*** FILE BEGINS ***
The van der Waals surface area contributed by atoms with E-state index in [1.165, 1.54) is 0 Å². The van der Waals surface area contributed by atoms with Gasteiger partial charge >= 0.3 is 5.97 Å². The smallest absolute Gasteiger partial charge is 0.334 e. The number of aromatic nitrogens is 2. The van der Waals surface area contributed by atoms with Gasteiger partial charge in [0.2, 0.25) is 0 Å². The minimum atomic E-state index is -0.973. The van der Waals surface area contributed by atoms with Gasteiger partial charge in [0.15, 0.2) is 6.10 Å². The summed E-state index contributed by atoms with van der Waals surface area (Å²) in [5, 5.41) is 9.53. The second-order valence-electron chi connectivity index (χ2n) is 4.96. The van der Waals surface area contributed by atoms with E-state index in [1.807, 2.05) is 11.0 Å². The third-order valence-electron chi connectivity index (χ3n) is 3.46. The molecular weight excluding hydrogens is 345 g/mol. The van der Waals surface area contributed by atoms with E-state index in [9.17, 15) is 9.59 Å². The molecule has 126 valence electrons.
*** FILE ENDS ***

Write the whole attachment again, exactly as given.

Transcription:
The van der Waals surface area contributed by atoms with E-state index in [1.165, 1.54) is 0 Å². The van der Waals surface area contributed by atoms with Gasteiger partial charge >= 0.3 is 5.97 Å². The smallest absolute Gasteiger partial charge is 0.334 e. The number of aromatic nitrogens is 2. The van der Waals surface area contributed by atoms with Gasteiger partial charge in [0.2, 0.25) is 0 Å². The minimum atomic E-state index is -0.973. The van der Waals surface area contributed by atoms with Gasteiger partial charge in [0.15, 0.2) is 6.10 Å². The summed E-state index contributed by atoms with van der Waals surface area (Å²) in [5, 5.41) is 9.53. The second-order valence-electron chi connectivity index (χ2n) is 4.96. The van der Waals surface area contributed by atoms with E-state index in [1.807, 2.05) is 11.0 Å². The third-order valence-electron chi connectivity index (χ3n) is 3.46. The molecular weight excluding hydrogens is 345 g/mol. The van der Waals surface area contributed by atoms with E-state index in [9.17, 15) is 9.59 Å². The molecule has 126 valence electrons.